Programs seeking accreditation must go through a multi-step process where an accrediting agency evaluates the program to measure its performance against the agency’s own standards and those listed by the Department of Education.  After initial accreditation, programs must follow those standards to maintain accreditation.  False certifications by an educational institution to an accrediting agency, in order to become accredited and receive student funding, or to just maintain accreditation, can lead to Federal False Claims Act liability.  Interestingly, an accrediting agency’s operating funds come from fees paid by the entities they accredit.  This may pose a conflict of interest as accrediting agencies may be incentivized to compromise their standards to accredit as many programs as possible.  If an agency accredits organizations that do not meet certain standards, that agency may also be subject to False Claim Act liability.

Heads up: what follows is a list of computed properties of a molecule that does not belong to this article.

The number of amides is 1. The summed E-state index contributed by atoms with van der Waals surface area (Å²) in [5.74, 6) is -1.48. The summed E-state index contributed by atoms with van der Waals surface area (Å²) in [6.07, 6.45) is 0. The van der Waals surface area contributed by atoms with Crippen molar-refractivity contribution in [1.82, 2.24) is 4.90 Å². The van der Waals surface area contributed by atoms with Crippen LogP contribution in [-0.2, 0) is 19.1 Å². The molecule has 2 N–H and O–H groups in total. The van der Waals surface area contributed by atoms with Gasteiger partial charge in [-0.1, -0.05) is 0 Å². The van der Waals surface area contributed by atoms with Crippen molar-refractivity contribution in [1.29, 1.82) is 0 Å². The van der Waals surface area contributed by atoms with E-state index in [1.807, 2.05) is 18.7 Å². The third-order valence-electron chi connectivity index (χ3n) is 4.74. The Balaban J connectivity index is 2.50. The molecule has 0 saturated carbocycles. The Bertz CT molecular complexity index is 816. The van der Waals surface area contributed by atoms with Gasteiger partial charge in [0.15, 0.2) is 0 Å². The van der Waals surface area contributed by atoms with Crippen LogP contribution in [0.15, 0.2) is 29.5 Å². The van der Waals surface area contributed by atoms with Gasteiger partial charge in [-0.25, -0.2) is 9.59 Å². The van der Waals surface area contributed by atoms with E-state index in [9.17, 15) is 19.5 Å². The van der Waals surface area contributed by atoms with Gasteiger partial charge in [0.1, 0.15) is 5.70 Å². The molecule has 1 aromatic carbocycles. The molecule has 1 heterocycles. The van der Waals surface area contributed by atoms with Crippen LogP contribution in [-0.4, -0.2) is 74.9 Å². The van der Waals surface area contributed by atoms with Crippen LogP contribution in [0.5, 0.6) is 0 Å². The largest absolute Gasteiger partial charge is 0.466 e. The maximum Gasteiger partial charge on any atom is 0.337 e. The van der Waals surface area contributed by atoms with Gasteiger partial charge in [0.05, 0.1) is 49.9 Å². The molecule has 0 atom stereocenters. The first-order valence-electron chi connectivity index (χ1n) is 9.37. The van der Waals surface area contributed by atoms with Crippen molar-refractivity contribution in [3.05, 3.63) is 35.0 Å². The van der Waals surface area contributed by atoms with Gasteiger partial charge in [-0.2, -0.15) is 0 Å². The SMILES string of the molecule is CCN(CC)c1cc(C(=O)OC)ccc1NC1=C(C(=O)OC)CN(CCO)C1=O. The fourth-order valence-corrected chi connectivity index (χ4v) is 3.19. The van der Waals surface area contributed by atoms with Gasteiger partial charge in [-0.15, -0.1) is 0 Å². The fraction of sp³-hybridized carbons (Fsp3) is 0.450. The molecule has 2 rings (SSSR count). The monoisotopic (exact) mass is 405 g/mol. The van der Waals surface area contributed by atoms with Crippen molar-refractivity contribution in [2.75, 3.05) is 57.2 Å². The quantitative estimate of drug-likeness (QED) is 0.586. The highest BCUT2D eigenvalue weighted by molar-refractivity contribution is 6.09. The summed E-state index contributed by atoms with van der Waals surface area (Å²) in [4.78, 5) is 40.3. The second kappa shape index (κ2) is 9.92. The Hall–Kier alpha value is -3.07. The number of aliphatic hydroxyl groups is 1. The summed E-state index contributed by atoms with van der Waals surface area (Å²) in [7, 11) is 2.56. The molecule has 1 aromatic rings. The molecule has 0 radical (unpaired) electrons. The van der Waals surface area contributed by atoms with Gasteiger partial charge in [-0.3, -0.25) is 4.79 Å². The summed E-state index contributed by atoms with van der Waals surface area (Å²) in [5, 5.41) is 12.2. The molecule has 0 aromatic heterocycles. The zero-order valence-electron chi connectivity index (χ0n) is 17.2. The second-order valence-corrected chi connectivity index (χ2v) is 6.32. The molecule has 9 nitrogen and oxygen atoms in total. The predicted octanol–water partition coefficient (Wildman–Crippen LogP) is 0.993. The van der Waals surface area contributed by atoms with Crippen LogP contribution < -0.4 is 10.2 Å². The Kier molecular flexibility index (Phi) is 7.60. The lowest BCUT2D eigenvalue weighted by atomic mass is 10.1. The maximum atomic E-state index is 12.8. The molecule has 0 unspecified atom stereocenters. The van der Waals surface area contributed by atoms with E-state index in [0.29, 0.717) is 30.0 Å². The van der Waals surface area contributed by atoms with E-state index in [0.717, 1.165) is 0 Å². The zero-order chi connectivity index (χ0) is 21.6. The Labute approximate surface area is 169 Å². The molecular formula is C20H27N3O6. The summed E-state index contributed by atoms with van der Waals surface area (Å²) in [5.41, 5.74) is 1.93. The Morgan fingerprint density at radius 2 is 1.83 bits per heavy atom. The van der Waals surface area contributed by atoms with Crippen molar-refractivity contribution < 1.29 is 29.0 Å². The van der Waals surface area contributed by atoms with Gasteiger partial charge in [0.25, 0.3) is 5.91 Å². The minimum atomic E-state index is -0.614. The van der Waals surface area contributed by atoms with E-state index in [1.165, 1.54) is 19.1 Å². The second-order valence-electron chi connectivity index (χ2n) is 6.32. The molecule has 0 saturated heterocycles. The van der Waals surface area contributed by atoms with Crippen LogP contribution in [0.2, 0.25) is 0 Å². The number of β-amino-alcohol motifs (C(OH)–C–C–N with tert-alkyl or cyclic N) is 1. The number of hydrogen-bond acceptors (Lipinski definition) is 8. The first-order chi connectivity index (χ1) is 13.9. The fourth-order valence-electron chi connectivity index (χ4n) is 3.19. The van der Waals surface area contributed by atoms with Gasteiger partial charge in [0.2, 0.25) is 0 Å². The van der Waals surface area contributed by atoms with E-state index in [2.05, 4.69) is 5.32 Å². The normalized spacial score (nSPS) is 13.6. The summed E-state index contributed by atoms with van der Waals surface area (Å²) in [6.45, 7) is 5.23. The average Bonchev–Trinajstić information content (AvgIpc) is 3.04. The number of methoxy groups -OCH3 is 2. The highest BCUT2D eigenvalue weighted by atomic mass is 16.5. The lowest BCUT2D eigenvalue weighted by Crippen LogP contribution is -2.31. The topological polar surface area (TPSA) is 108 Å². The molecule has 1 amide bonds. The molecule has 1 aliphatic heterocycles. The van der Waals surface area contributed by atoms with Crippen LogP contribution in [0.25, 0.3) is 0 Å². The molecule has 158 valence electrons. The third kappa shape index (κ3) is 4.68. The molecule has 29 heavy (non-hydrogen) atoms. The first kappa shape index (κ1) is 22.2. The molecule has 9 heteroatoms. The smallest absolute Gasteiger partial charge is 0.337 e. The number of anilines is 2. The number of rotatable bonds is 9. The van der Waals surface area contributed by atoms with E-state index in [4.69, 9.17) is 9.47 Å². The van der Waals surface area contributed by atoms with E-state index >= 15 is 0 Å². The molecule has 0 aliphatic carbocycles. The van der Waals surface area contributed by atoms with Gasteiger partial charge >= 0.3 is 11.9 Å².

Employees of for-profit colleges and online programs should be on alert for potential violations of the False Claims Act.  During the 2009-2010 school-year, for-profit programs received almost $32 billion in grants and loans provided to students under federal student aid programs.  The Government Accountability Office, the investigative arm of the U.S. Congress, has published reports in 2010 and 2011 illustrating various derelictions in the for-profit educational industry.  Investigators found that almost all programs instituted some suspect practices.

A common practice of for-profit schools is to pay recruiters for enrolling students.  The Higher Education Act prohibits schools participating in federal student aid programs from paying commissions, bonuses, or other incentive payments to individuals based on their success in enrolling students or securing financial aid for them.  Several for-profit institutions have also been known to encourage students to falsify their academic credentials to obtain federal funding.  These are just some of the many practices that may violate the Federal False Claims Act.